The Office of Management and Budget has yet to speak on this, and presumably will, but these two decisions make it clear, for now at least, that consistent with Labor’s interpretation, the generalized threat that possible sequestration poses for all federal contractors, en masse, is not enough to trigger the WARN Act 60-day notice requirement for any one contractor.
That said, nothing precludes a company from voluntarily notifying its employees of the possible layoff consequence of sequestration. Any suggestion, however, that such notice is legally required, or even related to applicable law, legally crosses the line.
Clear here is that advising employees of the general implications if sequestration takes place, and taking full responsibility for such guidance, without suggesting that the law requires such notice, is fair game.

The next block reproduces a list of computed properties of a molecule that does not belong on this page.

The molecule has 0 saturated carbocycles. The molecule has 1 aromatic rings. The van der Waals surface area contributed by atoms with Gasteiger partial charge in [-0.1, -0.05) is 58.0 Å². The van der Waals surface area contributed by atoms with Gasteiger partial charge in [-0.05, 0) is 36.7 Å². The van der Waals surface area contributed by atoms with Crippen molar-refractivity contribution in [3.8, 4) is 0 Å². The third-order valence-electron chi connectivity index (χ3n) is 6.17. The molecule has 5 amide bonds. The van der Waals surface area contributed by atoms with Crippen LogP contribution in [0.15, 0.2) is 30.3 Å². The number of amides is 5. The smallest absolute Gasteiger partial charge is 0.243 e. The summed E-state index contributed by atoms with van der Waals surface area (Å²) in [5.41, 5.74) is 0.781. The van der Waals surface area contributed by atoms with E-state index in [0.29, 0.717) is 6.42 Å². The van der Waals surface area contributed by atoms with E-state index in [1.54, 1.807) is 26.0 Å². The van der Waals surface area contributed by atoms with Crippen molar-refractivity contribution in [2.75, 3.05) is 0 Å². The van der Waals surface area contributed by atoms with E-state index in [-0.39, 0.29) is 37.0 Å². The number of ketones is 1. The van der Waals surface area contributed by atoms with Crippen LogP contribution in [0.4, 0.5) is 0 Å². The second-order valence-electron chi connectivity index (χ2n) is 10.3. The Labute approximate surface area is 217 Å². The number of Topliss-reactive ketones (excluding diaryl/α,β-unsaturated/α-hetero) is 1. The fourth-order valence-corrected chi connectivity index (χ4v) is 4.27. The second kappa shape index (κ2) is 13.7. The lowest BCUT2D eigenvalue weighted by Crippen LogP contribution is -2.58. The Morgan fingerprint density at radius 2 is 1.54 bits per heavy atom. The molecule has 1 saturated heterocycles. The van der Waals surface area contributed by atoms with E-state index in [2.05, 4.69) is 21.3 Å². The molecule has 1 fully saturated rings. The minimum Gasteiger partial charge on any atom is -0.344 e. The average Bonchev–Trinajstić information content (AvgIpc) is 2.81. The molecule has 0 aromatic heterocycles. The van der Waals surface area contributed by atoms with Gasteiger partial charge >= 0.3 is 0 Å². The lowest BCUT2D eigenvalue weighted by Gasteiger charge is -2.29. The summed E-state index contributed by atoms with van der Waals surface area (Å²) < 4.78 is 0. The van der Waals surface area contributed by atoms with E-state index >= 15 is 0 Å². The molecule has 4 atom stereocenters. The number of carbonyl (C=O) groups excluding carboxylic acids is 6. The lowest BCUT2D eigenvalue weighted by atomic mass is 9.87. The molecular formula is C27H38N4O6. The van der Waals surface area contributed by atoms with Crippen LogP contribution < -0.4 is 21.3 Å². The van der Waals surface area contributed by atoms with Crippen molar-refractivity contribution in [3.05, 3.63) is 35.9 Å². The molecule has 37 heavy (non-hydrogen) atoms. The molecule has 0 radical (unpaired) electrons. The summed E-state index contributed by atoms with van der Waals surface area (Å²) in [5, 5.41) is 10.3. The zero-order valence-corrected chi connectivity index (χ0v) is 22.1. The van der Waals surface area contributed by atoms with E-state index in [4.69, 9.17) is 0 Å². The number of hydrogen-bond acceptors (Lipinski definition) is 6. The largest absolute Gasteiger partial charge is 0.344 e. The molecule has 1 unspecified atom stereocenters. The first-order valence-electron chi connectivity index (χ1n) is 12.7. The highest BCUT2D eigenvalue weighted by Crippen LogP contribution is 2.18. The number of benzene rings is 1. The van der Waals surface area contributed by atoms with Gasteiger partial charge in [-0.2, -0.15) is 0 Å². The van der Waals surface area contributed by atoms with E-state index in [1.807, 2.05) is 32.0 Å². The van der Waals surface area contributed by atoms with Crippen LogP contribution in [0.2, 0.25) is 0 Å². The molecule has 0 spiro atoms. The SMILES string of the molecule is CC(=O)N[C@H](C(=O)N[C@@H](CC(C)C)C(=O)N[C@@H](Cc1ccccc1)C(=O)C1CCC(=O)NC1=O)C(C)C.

Jacob B. Pankowski (email@example.com) is chair of Greenberg Traurig LLP’s government contracts practice group and Ryan C. Bradel (firstname.lastname@example.org) is an associate in Greenberg Traurig LLP’s government contracts practice group. The views expressed are solely those of the authors.